Around the Nation
4:33 am
Sun July 8, 2012

Fountain Spouts Freedom From Heat In Philadelphia

Originally published on Sun July 8, 2012 11:59 am

Transcript

DAVID GREENE, HOST:

This is WEEKEND EDITION from NPR News. Good morning, I'm David Greene.

It's been pretty warm here on the East Coast the last few days. No, check that - it has been downright scorching. Temperatures have climbed so high many cities warned residents that they should avoid strenuous activity and stay hydrated.

From member station WHYY, Elizabeth Fiedler reports on how some are beating the heat in Philadelphia.

(SOUNDBITE OF WATER AND CHILDREN LAUGHING)

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Africa
4:33 am
Sun July 8, 2012

Libyans Vote, But Power Struggle Has Just Begun

Originally published on Sun July 8, 2012 11:59 am

Transcript

DAVID GREENE, HOST:

This is WEEKEND EDITION from NPR News. I'm David Greene.

Yesterday, for the first time since the fall of Moammar Gadhafi, Libyans cast votes to elect their government. These were parliamentary elections. And while Libyans celebrated the landmark event in the street, it is clear the transition to democracy is running into trouble.

For more, we're joined by Fred Wehrey in the BBC Studios in London. He's a senior associate at the Carnegie Endowment for International Peace and he was in Libya during the run-up to the elections.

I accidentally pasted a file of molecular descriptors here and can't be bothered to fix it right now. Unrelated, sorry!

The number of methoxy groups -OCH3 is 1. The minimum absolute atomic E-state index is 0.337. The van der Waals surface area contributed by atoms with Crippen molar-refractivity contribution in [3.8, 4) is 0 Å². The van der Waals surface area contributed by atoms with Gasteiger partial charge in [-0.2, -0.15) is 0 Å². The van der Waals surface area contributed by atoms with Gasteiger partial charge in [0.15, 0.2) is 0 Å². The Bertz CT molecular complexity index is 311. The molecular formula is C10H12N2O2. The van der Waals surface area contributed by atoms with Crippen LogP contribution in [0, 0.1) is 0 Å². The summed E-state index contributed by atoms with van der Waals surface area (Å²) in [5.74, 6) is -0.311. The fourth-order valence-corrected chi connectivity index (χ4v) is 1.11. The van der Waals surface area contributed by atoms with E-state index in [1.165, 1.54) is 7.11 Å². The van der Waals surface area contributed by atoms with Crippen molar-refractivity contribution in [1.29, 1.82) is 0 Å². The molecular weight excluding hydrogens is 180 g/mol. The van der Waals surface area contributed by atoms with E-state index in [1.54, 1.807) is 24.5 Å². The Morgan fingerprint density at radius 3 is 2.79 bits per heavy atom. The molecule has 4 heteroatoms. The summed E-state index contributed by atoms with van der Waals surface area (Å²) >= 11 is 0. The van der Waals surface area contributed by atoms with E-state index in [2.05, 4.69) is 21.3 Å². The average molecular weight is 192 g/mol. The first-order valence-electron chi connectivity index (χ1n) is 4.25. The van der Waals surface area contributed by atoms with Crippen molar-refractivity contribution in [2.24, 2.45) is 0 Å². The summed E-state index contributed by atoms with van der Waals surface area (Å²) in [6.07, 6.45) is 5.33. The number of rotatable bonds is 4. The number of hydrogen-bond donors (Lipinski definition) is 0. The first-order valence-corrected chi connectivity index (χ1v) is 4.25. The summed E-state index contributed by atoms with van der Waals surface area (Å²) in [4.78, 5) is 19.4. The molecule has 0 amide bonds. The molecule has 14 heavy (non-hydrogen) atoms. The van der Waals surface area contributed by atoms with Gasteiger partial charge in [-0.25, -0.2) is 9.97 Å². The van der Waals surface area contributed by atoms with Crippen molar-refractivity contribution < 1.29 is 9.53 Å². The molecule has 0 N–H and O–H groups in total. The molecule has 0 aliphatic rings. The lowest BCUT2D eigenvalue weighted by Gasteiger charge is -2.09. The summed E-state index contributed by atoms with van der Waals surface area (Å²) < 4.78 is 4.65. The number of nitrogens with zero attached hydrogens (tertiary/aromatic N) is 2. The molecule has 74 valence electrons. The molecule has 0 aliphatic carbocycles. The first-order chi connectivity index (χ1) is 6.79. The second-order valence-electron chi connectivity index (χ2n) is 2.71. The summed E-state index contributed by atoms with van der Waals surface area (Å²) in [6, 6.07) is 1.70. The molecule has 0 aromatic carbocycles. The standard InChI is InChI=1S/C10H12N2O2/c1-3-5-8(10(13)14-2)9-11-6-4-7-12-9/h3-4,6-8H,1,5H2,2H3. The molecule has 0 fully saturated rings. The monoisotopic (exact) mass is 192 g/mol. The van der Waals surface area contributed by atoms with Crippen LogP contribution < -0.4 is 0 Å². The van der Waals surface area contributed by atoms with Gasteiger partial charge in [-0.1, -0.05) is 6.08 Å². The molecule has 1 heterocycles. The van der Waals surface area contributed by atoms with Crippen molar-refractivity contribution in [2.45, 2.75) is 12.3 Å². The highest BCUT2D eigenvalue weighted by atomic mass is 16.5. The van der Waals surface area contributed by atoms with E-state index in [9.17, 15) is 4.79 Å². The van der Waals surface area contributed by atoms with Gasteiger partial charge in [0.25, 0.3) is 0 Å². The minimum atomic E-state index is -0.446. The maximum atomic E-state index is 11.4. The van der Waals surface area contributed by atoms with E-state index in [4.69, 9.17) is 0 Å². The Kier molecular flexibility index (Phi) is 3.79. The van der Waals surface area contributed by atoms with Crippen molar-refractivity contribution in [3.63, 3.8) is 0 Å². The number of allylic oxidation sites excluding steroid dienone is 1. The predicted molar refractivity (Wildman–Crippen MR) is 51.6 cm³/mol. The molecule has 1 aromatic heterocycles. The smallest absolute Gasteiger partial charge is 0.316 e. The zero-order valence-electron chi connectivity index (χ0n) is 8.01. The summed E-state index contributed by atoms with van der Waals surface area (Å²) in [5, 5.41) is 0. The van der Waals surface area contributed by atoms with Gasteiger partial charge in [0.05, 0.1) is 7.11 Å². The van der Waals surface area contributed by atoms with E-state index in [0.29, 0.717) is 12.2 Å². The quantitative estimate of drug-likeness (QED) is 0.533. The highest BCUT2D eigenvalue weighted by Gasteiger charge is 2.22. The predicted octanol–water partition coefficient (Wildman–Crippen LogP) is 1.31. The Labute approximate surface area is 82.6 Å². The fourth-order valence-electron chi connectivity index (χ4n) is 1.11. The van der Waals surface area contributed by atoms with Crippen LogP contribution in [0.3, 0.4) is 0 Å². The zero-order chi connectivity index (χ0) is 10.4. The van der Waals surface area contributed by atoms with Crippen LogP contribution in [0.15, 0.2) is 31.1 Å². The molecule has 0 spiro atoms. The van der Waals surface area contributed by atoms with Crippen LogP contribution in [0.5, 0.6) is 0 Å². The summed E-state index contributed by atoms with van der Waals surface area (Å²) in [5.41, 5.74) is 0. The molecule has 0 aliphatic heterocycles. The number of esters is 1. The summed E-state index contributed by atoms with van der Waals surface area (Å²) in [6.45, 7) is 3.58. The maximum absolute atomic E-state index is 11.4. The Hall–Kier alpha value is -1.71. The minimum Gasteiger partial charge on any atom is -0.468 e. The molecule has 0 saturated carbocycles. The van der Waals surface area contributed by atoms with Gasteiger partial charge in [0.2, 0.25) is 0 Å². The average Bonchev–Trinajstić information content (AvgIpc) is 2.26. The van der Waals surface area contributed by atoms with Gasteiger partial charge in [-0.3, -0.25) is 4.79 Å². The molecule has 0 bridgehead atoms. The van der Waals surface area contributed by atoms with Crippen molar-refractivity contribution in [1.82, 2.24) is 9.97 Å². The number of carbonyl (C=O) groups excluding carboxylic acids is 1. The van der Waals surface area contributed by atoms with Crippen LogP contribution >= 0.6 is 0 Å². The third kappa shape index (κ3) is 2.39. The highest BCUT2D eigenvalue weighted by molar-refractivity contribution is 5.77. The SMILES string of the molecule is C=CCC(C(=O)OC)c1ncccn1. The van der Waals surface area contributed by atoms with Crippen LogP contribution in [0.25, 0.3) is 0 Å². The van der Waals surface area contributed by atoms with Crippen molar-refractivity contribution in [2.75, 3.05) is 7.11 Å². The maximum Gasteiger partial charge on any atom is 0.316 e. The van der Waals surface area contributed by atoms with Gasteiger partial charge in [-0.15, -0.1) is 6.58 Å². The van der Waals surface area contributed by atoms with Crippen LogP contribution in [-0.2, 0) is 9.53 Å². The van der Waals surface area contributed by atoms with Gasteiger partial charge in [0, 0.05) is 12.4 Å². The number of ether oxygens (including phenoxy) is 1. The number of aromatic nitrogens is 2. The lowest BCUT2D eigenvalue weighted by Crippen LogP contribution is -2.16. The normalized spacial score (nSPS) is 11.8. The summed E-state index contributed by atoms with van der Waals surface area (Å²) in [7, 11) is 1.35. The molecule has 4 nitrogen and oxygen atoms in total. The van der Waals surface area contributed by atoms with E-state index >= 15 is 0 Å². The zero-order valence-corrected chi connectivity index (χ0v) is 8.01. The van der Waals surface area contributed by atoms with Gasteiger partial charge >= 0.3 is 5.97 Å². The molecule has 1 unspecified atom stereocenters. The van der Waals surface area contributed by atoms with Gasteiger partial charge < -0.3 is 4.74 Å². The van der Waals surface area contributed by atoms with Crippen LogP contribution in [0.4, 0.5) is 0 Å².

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Politics
4:33 am
Sun July 8, 2012

The Art Of Diplomacy Has Its Rules

Originally published on Sun July 8, 2012 11:59 am

Transcript

DAVID GREENE, HOST:

Some people call it the art of diplomacy. Well, it sure is an art with a lot of rules. When an American president is meeting with a foreign leader, it is so important to respect the country's customs, use proper greetings, serve the right food, above all, avoid mistakes that could make things awkward. You might remember this scene from the TV drama, "The West Wing.

(SOUNDBITE OF TV SHOW, "THE WEST WING")

DULE HILL: (as Charlie Young) C.J.?

ALLISON JANNEY: (as C.J.) Hassan Ali is coming?

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Author Interviews
3:08 am
Sun July 8, 2012

Jennifer Weiner: 'Best Thing' Would Be Equality

Originally published on Sun July 8, 2012 11:59 am

Jennifer Weiner writes what is often referred to as women's fiction. But that term is imperfect for many reasons — so we'll just refer to her as the author of multiple best-sellers.

Weiner's written a bookshelf's worth of hits, like Good in Bed, and In Her Shoes, which became a hit movie starring Cameron Diaz. She also created and ran the ABC Family television series State of Georgia. And in her copious free time? She live tweets The Bachelorette.

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Music Interviews
3:08 am
Sun July 8, 2012

Old Crow Medicine Show: Something Borrowed

Old Crow Medicine Show's new album, Carry Me Back, comes out July 17.
Courtesy of the artist

Originally published on Sun July 8, 2012 11:59 am

Old Crow Medicine Show didn't count on the runaway success of its 2004 song "Wagon Wheel." In fact, say members Ketch Secor and Critter Fuqua, the Nashville band was just trying to finish a job Bob Dylan had started.

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Food
3:08 am
Sun July 8, 2012

Since When Does Summer Taste Like Doughnuts?

iStockphoto.com

Originally published on Sun July 8, 2012 11:59 am